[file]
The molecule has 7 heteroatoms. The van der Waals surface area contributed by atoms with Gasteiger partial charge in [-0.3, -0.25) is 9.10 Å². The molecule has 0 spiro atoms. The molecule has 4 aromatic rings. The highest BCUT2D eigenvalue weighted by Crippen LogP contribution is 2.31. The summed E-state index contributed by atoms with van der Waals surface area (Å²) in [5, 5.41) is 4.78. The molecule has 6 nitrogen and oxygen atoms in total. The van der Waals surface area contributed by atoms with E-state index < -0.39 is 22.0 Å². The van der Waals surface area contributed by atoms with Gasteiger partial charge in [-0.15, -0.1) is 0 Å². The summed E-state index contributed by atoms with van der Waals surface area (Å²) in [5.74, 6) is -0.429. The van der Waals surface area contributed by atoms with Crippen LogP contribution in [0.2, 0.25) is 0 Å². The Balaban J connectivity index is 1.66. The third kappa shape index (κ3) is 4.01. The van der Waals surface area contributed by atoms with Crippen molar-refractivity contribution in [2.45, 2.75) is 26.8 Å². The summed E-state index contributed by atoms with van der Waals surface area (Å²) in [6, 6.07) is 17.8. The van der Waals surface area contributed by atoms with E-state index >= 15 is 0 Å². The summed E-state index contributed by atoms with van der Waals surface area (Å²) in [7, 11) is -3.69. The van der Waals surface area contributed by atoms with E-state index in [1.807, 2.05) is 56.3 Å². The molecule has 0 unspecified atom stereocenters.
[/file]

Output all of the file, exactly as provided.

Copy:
The molecule has 7 heteroatoms. The van der Waals surface area contributed by atoms with Gasteiger partial charge in [-0.3, -0.25) is 9.10 Å². The molecule has 0 spiro atoms. The molecule has 4 aromatic rings. The highest BCUT2D eigenvalue weighted by Crippen LogP contribution is 2.31. The summed E-state index contributed by atoms with van der Waals surface area (Å²) in [5, 5.41) is 4.78. The molecule has 6 nitrogen and oxygen atoms in total. The van der Waals surface area contributed by atoms with E-state index < -0.39 is 22.0 Å². The van der Waals surface area contributed by atoms with Gasteiger partial charge in [-0.15, -0.1) is 0 Å². The summed E-state index contributed by atoms with van der Waals surface area (Å²) in [5.74, 6) is -0.429. The van der Waals surface area contributed by atoms with Crippen LogP contribution in [0.2, 0.25) is 0 Å². The Balaban J connectivity index is 1.66. The third kappa shape index (κ3) is 4.01. The van der Waals surface area contributed by atoms with Crippen molar-refractivity contribution in [2.45, 2.75) is 26.8 Å². The summed E-state index contributed by atoms with van der Waals surface area (Å²) in [6, 6.07) is 17.8. The van der Waals surface area contributed by atoms with E-state index >= 15 is 0 Å². The summed E-state index contributed by atoms with van der Waals surface area (Å²) in [7, 11) is -3.69. The van der Waals surface area contributed by atoms with E-state index in [1.807, 2.05) is 56.3 Å². The molecule has 0 unspecified atom stereocenters.